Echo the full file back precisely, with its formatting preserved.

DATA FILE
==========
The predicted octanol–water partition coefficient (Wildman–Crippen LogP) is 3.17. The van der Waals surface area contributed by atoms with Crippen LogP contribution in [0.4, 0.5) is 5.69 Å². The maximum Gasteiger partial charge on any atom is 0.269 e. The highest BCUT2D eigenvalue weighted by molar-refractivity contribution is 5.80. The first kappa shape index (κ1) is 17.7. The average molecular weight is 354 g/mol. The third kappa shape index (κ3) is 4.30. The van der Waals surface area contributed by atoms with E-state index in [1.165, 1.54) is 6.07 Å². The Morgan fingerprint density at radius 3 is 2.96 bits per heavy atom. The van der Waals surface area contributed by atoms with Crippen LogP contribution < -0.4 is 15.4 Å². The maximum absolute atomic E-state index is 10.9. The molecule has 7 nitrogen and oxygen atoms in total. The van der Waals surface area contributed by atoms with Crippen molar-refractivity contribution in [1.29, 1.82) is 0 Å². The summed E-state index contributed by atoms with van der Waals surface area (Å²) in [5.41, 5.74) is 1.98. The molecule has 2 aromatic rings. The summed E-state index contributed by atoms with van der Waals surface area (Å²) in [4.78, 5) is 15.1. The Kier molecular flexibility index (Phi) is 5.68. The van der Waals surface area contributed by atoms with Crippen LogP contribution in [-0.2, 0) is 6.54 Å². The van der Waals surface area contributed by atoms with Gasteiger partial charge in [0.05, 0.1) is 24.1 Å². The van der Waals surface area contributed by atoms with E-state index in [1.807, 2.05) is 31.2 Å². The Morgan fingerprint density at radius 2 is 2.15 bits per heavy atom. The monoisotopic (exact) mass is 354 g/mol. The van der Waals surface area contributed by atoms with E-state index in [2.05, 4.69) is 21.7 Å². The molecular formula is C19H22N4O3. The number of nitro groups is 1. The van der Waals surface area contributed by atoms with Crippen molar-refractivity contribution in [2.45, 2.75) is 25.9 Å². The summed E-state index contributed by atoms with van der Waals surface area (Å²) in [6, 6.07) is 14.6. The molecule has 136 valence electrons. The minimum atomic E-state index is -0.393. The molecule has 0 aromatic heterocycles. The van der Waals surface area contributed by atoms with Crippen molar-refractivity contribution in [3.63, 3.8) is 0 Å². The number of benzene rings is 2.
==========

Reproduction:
The predicted octanol–water partition coefficient (Wildman–Crippen LogP) is 3.17. The van der Waals surface area contributed by atoms with Crippen LogP contribution in [0.4, 0.5) is 5.69 Å². The maximum Gasteiger partial charge on any atom is 0.269 e. The highest BCUT2D eigenvalue weighted by molar-refractivity contribution is 5.80. The first kappa shape index (κ1) is 17.7. The average molecular weight is 354 g/mol. The third kappa shape index (κ3) is 4.30. The van der Waals surface area contributed by atoms with E-state index in [1.165, 1.54) is 6.07 Å². The Morgan fingerprint density at radius 3 is 2.96 bits per heavy atom. The van der Waals surface area contributed by atoms with Crippen LogP contribution < -0.4 is 15.4 Å². The maximum absolute atomic E-state index is 10.9. The molecule has 7 nitrogen and oxygen atoms in total. The van der Waals surface area contributed by atoms with Crippen molar-refractivity contribution in [1.29, 1.82) is 0 Å². The summed E-state index contributed by atoms with van der Waals surface area (Å²) in [5.41, 5.74) is 1.98. The molecule has 2 aromatic rings. The summed E-state index contributed by atoms with van der Waals surface area (Å²) in [4.78, 5) is 15.1. The Kier molecular flexibility index (Phi) is 5.68. The van der Waals surface area contributed by atoms with Crippen LogP contribution in [-0.2, 0) is 6.54 Å². The van der Waals surface area contributed by atoms with Gasteiger partial charge in [0.05, 0.1) is 24.1 Å². The van der Waals surface area contributed by atoms with E-state index in [1.807, 2.05) is 31.2 Å². The Morgan fingerprint density at radius 2 is 2.15 bits per heavy atom. The monoisotopic (exact) mass is 354 g/mol. The van der Waals surface area contributed by atoms with E-state index in [2.05, 4.69) is 21.7 Å². The molecular formula is C19H22N4O3. The number of nitro groups is 1. The van der Waals surface area contributed by atoms with Crippen molar-refractivity contribution in [2.45, 2.75) is 25.9 Å². The summed E-state index contributed by atoms with van der Waals surface area (Å²) in [6, 6.07) is 14.6. The molecule has 136 valence electrons. The minimum atomic E-state index is -0.393. The molecule has 0 aromatic heterocycles. The van der Waals surface area contributed by atoms with Crippen molar-refractivity contribution in [3.63, 3.8) is 0 Å². The number of benzene rings is 2.